Standard & Poor’s upgraded Chrysler Group’s credit rating on Friday, following the recently announced $4.35 billion deal by Italy’s Fiat to take full control of the U.S. auto maker.
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The ratings company said the transaction allows Chrysler to be designated a “core” subsidiary of Fiat, whose ratings S&P recently affirmed.
S&P raised Chrysler to “BB-“ from “B+,” matching its ratings on Fiat. The firm also put a “stable” outlook on Chrysler.
“We could revise our core assessment if we believe Fiat's commitment to Chrysler could wane, which we believe would represent a substantial change in Fiat's operating strategy and which we do not expect," S&P credit analyst Dan Picciotto said in a statement.
The upgrade comes after Fiat agreed earlier this month to acquire the 41.5% of Chrysler it doesn’t already own for $4.35 billion from VEBA, the UAW health-care trust.
Fiat will own 100% of Chrysler following the deal, which is expected to be completed on January 20.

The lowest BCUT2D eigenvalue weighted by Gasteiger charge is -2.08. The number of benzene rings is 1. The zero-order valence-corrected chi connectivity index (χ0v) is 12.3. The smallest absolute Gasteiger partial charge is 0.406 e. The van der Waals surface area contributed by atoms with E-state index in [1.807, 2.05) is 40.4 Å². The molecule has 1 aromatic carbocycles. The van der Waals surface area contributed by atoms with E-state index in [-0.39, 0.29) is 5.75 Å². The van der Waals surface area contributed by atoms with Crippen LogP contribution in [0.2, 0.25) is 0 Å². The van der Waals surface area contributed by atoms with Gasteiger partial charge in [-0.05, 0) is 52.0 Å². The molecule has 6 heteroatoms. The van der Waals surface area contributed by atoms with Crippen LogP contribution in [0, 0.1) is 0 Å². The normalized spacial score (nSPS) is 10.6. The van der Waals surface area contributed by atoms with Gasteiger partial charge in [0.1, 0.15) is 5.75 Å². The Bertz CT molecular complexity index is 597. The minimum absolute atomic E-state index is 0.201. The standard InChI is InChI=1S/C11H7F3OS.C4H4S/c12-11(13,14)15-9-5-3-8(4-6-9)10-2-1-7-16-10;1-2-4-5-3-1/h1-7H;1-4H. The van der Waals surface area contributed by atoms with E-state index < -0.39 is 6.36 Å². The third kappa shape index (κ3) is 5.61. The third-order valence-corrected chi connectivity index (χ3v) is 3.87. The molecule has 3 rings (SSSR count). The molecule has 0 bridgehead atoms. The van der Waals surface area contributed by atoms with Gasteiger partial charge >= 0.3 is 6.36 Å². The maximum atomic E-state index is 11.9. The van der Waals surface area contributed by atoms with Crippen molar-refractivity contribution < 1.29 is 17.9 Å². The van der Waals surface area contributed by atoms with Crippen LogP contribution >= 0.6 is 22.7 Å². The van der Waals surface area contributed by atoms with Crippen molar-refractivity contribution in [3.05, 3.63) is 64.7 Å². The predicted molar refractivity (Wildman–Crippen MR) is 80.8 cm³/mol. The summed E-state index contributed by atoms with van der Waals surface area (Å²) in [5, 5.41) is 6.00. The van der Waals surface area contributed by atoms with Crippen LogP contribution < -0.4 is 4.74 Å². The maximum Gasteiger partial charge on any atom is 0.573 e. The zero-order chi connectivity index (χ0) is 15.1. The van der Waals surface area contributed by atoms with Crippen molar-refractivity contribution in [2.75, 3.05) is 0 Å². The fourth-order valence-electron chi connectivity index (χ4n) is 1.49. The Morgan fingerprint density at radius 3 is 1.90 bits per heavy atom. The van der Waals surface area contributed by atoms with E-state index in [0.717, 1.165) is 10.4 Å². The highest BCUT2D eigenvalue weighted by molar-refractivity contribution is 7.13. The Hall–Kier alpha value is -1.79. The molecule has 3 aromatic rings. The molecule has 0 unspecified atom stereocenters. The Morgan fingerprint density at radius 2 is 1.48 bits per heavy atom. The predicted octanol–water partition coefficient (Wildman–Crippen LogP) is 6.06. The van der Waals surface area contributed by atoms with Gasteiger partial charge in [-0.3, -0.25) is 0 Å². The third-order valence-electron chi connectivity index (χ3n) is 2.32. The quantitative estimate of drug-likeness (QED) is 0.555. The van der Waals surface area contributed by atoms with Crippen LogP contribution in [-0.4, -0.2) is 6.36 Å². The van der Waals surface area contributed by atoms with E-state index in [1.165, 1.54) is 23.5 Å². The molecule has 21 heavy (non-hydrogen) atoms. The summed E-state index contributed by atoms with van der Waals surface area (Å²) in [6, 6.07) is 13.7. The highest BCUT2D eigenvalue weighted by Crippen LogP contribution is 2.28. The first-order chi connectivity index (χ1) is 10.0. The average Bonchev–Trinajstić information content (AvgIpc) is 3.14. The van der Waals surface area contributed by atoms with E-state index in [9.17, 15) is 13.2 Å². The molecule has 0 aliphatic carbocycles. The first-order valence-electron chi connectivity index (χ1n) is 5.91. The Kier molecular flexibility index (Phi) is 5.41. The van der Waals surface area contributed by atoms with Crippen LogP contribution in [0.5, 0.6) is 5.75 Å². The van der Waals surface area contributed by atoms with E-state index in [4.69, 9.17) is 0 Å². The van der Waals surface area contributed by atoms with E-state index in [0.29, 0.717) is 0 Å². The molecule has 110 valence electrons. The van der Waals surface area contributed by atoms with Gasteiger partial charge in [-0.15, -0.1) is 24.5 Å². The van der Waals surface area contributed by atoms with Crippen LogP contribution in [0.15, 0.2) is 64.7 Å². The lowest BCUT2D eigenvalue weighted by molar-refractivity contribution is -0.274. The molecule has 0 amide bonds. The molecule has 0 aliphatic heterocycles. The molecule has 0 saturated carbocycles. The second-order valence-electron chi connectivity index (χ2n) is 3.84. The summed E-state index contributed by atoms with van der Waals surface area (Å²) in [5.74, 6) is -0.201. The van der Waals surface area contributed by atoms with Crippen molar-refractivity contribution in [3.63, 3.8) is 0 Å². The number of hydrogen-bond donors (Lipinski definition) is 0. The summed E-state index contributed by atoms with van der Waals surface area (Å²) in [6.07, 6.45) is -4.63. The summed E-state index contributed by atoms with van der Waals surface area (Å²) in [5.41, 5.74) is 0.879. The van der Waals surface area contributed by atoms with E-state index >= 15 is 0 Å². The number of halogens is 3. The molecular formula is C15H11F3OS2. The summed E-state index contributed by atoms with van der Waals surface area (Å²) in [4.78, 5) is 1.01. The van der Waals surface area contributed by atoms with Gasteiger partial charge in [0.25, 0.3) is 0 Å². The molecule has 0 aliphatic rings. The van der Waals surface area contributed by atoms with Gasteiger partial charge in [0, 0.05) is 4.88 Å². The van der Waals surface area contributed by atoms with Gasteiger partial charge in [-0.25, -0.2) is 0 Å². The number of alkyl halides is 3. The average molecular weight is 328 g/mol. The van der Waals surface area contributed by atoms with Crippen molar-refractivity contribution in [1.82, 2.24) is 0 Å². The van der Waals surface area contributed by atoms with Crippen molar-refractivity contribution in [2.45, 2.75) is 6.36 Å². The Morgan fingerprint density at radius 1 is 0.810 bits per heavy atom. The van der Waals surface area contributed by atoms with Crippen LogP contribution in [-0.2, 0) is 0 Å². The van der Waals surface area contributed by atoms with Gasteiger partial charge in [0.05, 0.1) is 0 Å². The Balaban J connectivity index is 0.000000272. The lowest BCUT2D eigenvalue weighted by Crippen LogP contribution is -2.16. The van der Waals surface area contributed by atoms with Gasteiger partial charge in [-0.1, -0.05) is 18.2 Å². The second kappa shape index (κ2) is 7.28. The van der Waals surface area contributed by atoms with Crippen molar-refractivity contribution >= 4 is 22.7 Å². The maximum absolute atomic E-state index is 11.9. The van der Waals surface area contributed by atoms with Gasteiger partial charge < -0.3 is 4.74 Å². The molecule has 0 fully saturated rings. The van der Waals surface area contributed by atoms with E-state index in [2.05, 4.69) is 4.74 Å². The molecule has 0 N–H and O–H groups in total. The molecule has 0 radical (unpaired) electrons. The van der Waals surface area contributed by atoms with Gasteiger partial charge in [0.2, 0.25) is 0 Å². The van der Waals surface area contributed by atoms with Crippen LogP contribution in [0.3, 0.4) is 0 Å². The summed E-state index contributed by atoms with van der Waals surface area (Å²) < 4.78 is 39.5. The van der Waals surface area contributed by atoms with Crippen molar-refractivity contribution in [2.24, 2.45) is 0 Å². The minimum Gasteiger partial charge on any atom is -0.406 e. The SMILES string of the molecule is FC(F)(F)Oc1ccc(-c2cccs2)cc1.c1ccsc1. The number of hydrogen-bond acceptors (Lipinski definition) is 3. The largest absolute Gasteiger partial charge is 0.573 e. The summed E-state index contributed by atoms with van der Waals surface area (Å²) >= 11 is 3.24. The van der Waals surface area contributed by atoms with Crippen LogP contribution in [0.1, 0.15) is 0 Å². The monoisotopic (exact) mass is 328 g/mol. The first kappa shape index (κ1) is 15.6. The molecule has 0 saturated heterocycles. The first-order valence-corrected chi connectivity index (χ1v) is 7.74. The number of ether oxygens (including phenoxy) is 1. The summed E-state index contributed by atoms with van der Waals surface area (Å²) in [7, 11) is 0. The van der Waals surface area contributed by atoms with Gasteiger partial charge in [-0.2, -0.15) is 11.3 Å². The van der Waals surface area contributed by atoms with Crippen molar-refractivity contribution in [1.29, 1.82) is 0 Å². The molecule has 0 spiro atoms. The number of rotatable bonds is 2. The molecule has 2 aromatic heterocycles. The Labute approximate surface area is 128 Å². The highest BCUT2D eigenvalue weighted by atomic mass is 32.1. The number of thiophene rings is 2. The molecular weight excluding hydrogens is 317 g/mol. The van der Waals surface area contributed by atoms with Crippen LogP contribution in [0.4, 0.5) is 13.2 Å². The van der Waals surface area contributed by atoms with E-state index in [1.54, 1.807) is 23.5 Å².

S&P said it could raise Fiat’s rating if it achieves stronger credit metrics on a sustainable basis, such as by cutting debt levels or boosting its access to Chrysler’s cash. The rating could come under pressure if Europe’s auto market deteriorates more than anticipated or credit ratios worsen.
Earlier on Friday, Fiat CEO Sergio Marchionne revealed plans to change Fiat’s name and pursue a second stock listing following the Chrysler transaction. He also indicated Fiat will seek additional financing.
Fiat obtained a stake in Chrysler following the auto maker's bankruptcy during the Great Recession, which sent auto sales plummeting.